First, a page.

• The note for meningococcal serogroup A, C, W and Y vaccination added information about the use of MenQuadfi in the “Special Situations” section, with additional dosing guidance on use of Menveo in infants who received their first dose at age 3-6 months.

    COVID-19 Vaccines: What Family Physicians Should Know

    COVID-19 vaccination recommendations for children, adolescents and adults are highlighted under the Table 1 recommendations for each schedule.

    The ACIP recommends the use of COVID-19 vaccines within the scope of the Emergency Use Authorization or Biologics License Application for the particular vaccine. Interim ACIP recommendations for the use of COVID-19 vaccines are available on the ACIP Vaccine Recommendations and Guidelines web page.   

    The AAFP, which reviews all ACIP recommendations for approval through the Commission on Health of the Public and Science, approved the ACIP’s recommendations in December 2020.   

    Any authorized COVID-19 vaccine in accordance with the recommended age and conditions of use is recommended for those ages 16 and older with a phased allocation of vaccine distribution. The recommendations provide guidance for federal, state and local jurisdictions while vaccine supply is limited, considering scientific evidence regarding COVID-19 epidemiology, ethical principles and vaccination program implementation considerations. ACIP COVID-19 vaccine allocation recommendations are interim and may be updated based on changes in conditions of EUA, FDA authorization for new COVID-19 vaccines, changes in vaccine supply or changes in COVID-19 epidemiology.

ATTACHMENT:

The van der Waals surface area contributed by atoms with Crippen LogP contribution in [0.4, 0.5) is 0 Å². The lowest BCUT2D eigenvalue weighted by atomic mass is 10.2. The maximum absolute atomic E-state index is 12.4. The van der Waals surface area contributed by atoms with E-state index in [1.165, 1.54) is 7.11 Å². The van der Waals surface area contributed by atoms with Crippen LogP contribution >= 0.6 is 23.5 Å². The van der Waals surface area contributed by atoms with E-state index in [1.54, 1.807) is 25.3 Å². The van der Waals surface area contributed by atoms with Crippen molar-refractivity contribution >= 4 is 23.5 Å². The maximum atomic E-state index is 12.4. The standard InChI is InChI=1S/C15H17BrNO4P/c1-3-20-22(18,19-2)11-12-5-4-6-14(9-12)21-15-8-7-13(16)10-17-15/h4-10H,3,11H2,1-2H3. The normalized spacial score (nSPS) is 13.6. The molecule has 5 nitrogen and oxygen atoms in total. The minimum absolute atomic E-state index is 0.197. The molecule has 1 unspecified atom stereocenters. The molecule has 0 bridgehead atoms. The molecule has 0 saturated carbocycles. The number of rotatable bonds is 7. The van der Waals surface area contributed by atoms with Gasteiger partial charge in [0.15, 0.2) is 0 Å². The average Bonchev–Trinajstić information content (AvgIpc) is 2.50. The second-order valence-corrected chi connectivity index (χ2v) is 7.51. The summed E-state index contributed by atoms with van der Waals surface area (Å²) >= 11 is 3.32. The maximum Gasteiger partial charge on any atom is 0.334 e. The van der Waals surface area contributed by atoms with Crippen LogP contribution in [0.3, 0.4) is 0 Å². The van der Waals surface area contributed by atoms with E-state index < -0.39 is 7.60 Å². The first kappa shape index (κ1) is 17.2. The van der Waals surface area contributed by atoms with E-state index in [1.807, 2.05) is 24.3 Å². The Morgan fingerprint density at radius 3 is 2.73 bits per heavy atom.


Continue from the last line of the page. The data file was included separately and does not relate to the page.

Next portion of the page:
Phase 1 of COVID-19 vaccination is divided into three stages. Phase 1a includes all health care personnel and residents of long-term care facilities; phase 1b includes frontline essential workers (non-healthcare workers) and people 75 years and older; and phase 1c includes everyone 65-74 years of age, those 16-64 years of age with medical conditions that increase the risk for severe COVID-19 disease and all essential workers not previously vaccinated.

    Phase 2 includes everyone 16 years and older not already recommended for vaccination.

    ACIP defines essential workers using guidelines developed by the Department of Homeland Security’s Cybersecurity and Infrastructure Security Agency. Frontline essential workers are a subset of essential workers likely at highest risk for work-related exposure to SARS-CoV-2 infection because their work-related duties must be performed on-site in close proximity to the public or to coworkers. The list of frontline essential workers includes first responders (e.g., firefighters and police officers), corrections officers, U.S. Postal Service workers, grocery store workers, public transit workers and those who work in the education sector.

    States and jurisdictions may differ in the phases of distribution, so it is important to refer to the plan being used in a specific area. AAFP members are invited to view a list of state-by-state distributions plans on the Academy’s COVID-19 Vaccine Distribution web page.  

    COVID-19 and Immunization Rates